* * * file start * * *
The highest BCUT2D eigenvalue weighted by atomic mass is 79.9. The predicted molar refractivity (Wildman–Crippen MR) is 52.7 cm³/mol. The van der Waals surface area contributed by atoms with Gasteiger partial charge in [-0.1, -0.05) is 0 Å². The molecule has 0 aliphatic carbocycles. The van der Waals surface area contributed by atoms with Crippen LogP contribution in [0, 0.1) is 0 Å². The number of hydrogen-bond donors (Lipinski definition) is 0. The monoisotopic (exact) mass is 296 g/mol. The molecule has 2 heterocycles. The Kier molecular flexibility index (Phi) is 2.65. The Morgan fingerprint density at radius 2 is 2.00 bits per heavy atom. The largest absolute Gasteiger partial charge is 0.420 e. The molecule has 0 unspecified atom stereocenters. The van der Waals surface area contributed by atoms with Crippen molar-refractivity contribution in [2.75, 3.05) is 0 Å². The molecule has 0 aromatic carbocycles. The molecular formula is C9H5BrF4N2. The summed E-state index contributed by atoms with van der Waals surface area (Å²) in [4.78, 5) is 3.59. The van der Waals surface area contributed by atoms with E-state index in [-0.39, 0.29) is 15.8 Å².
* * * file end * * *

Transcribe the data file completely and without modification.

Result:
The highest BCUT2D eigenvalue weighted by atomic mass is 79.9. The predicted molar refractivity (Wildman–Crippen MR) is 52.7 cm³/mol. The van der Waals surface area contributed by atoms with Gasteiger partial charge in [-0.1, -0.05) is 0 Å². The molecule has 0 aliphatic carbocycles. The van der Waals surface area contributed by atoms with Crippen LogP contribution in [0, 0.1) is 0 Å². The number of hydrogen-bond donors (Lipinski definition) is 0. The monoisotopic (exact) mass is 296 g/mol. The molecule has 2 heterocycles. The Kier molecular flexibility index (Phi) is 2.65. The Morgan fingerprint density at radius 2 is 2.00 bits per heavy atom. The largest absolute Gasteiger partial charge is 0.420 e. The molecule has 0 unspecified atom stereocenters. The van der Waals surface area contributed by atoms with Crippen molar-refractivity contribution in [2.75, 3.05) is 0 Å². The molecule has 0 aromatic carbocycles. The molecular formula is C9H5BrF4N2. The summed E-state index contributed by atoms with van der Waals surface area (Å²) in [4.78, 5) is 3.59. The van der Waals surface area contributed by atoms with E-state index in [-0.39, 0.29) is 15.8 Å².